Republican South Dakota Gov. Kristi Noem and Attorney General Marty Jackley sent a letter to pharmacists in their state warning that they will be subject to felony prosecution if they dispense abortion pills in their state.
The joint letter was sent on Tuesday following changes by the Food and Drug Administration (FDA) stating that it will certify retail pharmacies to prescribe popular medications used in chemical abortions.
“Chemical abortions remain illegal in South Dakota. Under South Dakota law, pharmacies, including chain drug stores, are prohibited from procuring and dispensing abortion-inducing drugs with the intent to induce an abortion, and are subject to felony prosecution under South Dakota law, despite the recent FDA ruling,” the letter stated. “Their resources should be focused on helping mothers and their babies, both before birth and after.”
After the Supreme Court’s Dobbs decision in June 2022 to return abortion laws to individual states, South Dakota’s 2005 trigger law went into effect that made abortions illegal in the state except to save the life of the mother, according to a statement from Noem’s office.
Noem announced a new website, Life.SD.gov, last year to promote “helping mothers and babies before and after birth” as part of the state’s pro-life focus.
“All abortions, whether surgically or chemically induced, terminate the life of a living human being,” Noem and Jackley added in the letter. “South Dakota will continue to enforce all laws including those that respect and protect the lives of the unborn. We trust pharmacists doing business in this state will take the same approach to respecting life.”
At least two other states, Florida and Alabama, have offered similar warnings to pharmacists in their states.
The Florida Agency for Healthcare Administration sent a letter following the FDA’s change warning pharmacies against dispensing abortion pills, citing state law that “no termination shall be performed at any time except by a licensed physician.”
In Alabama, Attorney General Steve Marshall even noted that women could be prosecuted for using abortion pills, despite the state’s law only criminalizing abortion providers and preventing prosecution against women who have abortions.
“The Human Life Protection Act targets abortion providers, exempting women ‘upon whom an abortion is performed or attempted to be performed’ from liability under the law,” Marshall said in a statement to AL.com. “It does not provide an across-the-board exemption from all criminal laws, including the chemical-endangerment law—which the Alabama Supreme Court has affirmed and reaffirmed protects unborn children.”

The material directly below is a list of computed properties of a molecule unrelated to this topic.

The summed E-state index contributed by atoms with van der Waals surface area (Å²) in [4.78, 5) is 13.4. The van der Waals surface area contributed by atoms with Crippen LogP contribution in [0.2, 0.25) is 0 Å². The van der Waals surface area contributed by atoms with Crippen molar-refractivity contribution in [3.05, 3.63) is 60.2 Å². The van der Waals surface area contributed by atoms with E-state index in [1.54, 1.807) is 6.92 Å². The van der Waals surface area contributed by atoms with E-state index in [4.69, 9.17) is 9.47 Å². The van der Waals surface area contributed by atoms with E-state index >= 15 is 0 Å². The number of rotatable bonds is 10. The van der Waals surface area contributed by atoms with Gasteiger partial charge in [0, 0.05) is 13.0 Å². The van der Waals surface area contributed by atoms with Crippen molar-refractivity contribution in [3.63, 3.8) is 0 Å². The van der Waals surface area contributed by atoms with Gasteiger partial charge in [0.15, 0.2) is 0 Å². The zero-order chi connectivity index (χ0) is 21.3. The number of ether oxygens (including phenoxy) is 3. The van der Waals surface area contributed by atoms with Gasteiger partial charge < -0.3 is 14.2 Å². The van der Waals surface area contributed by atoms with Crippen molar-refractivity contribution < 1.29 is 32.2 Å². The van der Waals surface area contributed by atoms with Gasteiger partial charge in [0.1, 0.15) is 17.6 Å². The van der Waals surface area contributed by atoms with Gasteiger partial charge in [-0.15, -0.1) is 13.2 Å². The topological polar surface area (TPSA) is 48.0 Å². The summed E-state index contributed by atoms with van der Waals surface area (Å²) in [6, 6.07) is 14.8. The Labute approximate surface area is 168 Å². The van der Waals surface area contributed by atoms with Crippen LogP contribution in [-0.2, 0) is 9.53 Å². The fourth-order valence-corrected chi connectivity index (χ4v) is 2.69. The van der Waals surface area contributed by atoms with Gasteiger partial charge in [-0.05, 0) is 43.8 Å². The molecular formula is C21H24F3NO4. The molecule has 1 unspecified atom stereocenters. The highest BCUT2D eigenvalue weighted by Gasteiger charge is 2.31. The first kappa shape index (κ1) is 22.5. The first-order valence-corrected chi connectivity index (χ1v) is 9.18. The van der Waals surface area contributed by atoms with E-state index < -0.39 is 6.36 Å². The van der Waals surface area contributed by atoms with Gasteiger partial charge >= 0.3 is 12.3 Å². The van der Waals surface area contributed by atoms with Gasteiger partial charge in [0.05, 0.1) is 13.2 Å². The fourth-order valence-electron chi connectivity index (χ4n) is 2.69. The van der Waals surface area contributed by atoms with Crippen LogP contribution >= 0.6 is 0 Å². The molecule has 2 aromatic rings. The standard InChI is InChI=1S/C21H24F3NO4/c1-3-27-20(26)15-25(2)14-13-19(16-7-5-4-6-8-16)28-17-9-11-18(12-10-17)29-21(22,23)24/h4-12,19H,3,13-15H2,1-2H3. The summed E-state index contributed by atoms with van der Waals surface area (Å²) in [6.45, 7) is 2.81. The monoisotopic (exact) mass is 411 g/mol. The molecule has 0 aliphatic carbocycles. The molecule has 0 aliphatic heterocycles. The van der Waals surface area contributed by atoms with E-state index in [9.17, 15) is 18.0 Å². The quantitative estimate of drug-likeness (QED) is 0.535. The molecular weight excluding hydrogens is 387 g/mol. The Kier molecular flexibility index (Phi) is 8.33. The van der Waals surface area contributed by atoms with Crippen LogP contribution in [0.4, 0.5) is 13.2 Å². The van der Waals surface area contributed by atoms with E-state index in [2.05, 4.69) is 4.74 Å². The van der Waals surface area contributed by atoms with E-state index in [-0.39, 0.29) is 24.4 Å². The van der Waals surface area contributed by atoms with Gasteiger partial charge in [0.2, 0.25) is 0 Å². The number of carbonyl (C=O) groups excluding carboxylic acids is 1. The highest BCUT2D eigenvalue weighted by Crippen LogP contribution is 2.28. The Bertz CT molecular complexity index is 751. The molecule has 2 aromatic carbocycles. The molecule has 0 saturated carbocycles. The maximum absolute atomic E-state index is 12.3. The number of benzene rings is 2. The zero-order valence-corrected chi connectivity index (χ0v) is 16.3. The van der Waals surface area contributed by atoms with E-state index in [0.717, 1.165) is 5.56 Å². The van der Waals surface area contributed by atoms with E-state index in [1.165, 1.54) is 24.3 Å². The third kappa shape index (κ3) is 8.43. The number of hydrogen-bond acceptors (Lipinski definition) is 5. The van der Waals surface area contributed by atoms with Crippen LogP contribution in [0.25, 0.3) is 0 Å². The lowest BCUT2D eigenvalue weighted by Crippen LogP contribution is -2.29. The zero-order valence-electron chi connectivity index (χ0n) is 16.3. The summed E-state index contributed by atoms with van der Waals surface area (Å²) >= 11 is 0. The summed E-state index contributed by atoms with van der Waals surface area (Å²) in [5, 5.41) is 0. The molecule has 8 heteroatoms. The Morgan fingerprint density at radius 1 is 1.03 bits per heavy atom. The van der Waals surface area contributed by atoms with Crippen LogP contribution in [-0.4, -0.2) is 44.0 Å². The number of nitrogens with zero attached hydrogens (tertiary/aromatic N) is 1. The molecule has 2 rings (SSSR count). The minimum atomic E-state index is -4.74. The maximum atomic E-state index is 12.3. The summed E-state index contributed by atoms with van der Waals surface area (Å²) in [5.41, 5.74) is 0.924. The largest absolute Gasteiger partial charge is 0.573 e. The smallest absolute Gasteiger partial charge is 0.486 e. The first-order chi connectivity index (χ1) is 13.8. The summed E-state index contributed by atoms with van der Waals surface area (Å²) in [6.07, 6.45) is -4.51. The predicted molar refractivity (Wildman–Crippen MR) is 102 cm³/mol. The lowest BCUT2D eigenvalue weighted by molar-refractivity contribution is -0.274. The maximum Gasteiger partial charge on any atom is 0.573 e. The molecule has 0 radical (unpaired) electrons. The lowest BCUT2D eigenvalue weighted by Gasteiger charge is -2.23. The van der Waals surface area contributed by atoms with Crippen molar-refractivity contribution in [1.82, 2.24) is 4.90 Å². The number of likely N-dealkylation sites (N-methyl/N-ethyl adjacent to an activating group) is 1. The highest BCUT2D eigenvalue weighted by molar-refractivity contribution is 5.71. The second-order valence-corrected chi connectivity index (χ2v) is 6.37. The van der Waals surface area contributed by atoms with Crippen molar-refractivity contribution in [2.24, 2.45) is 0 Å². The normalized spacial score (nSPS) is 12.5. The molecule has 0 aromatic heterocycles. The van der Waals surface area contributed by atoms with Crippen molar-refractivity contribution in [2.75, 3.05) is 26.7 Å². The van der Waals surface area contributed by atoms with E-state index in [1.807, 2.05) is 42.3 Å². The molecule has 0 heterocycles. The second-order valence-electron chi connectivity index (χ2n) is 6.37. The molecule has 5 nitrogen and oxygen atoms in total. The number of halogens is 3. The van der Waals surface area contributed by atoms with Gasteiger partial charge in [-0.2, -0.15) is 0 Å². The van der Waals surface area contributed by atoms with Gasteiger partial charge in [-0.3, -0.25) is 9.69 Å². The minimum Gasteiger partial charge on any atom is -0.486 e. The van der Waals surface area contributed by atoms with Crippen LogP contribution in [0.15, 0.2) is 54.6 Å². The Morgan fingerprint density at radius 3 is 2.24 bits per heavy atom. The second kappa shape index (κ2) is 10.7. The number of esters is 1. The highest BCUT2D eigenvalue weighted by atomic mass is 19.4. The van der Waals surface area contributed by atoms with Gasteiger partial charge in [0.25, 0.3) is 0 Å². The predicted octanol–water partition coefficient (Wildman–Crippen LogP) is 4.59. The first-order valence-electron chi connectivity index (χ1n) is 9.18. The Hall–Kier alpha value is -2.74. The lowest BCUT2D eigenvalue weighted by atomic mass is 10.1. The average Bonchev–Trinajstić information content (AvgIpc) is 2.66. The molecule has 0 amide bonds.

The FDA’s policy update earlier this month was followed by President Joe Biden issuing a presidential memorandum on Sunday to protect access to abortion pills to mark 50 years since the Supreme Court’s Roe v. Wade decision.
“My Administration remains committed to supporting safe access to mifepristone, consistent with applicable law, and defending women’s fundamental freedoms,” Biden said in the Sunday memorandum. “Defending and protecting reproductive rights is essential to our Nation’s health, safety, and progress. It is the policy of my Administration to protect against threats to the liberty and autonomy of those who live in this country.”
The FDA change on abortion pill access led to a group of 22 attorneys general sending a letter to FDA Commissioner Dr. Robert Califf asking the agency to reverse its decision. The letter, led by Alabama Attorney General Steve Marshall, argued that the distribution of abortion-inducing drugs poses a danger to women’s health.
“The Food and Drug Administration’s decision to abandon commonsense restrictions on remotely prescribing and administering abortion-inducing drugs is both illegal and dangerous,” the letter read. “In direct contravention of longstanding FDA practice and congressional mandate, the FDA’s rollback of important safety restrictions ignores both women’s health and straightforward federal statutes. We urge you to reverse your decision.”